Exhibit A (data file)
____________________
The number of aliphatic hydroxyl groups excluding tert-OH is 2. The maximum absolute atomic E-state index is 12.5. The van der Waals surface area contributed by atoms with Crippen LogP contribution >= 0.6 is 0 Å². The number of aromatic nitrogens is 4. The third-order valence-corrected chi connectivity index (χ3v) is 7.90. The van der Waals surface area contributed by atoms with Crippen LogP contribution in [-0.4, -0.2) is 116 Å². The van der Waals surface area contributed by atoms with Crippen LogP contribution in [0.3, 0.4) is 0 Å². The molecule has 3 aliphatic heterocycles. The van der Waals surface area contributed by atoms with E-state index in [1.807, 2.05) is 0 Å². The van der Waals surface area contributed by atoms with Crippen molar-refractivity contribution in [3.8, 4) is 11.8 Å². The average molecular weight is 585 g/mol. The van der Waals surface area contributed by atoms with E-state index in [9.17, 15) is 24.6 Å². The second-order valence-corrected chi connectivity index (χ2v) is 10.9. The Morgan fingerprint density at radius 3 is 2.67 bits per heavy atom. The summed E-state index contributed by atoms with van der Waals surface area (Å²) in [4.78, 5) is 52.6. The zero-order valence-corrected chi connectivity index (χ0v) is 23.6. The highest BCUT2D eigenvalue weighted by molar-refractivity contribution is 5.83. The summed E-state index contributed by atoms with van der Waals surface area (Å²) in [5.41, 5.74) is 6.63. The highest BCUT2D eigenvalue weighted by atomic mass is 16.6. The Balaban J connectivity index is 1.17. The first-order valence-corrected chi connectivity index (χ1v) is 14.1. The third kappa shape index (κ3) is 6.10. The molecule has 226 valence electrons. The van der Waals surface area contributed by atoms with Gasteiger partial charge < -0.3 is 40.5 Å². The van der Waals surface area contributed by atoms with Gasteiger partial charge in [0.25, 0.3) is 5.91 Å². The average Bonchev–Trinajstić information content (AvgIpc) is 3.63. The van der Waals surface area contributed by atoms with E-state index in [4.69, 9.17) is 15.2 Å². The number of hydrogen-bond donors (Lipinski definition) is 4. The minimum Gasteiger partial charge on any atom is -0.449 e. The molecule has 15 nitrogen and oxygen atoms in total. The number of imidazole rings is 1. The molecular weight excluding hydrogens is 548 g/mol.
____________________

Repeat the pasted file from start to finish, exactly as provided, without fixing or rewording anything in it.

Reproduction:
The number of aliphatic hydroxyl groups excluding tert-OH is 2. The maximum absolute atomic E-state index is 12.5. The van der Waals surface area contributed by atoms with Crippen LogP contribution >= 0.6 is 0 Å². The number of aromatic nitrogens is 4. The third-order valence-corrected chi connectivity index (χ3v) is 7.90. The van der Waals surface area contributed by atoms with Crippen LogP contribution in [-0.4, -0.2) is 116 Å². The van der Waals surface area contributed by atoms with Crippen LogP contribution in [0.3, 0.4) is 0 Å². The molecule has 3 aliphatic heterocycles. The van der Waals surface area contributed by atoms with E-state index in [1.807, 2.05) is 0 Å². The van der Waals surface area contributed by atoms with Crippen molar-refractivity contribution in [3.8, 4) is 11.8 Å². The average molecular weight is 585 g/mol. The van der Waals surface area contributed by atoms with E-state index in [9.17, 15) is 24.6 Å². The second-order valence-corrected chi connectivity index (χ2v) is 10.9. The Morgan fingerprint density at radius 3 is 2.67 bits per heavy atom. The summed E-state index contributed by atoms with van der Waals surface area (Å²) in [4.78, 5) is 52.6. The zero-order valence-corrected chi connectivity index (χ0v) is 23.6. The highest BCUT2D eigenvalue weighted by molar-refractivity contribution is 5.83. The summed E-state index contributed by atoms with van der Waals surface area (Å²) in [5.41, 5.74) is 6.63. The highest BCUT2D eigenvalue weighted by atomic mass is 16.6. The Balaban J connectivity index is 1.17. The first-order valence-corrected chi connectivity index (χ1v) is 14.1. The third kappa shape index (κ3) is 6.10. The molecule has 226 valence electrons. The van der Waals surface area contributed by atoms with Gasteiger partial charge < -0.3 is 40.5 Å². The van der Waals surface area contributed by atoms with Gasteiger partial charge in [0.25, 0.3) is 5.91 Å². The average Bonchev–Trinajstić information content (AvgIpc) is 3.63. The van der Waals surface area contributed by atoms with E-state index in [4.69, 9.17) is 15.2 Å². The number of hydrogen-bond donors (Lipinski definition) is 4. The minimum Gasteiger partial charge on any atom is -0.449 e. The molecule has 15 nitrogen and oxygen atoms in total. The number of imidazole rings is 1. The molecular weight excluding hydrogens is 548 g/mol.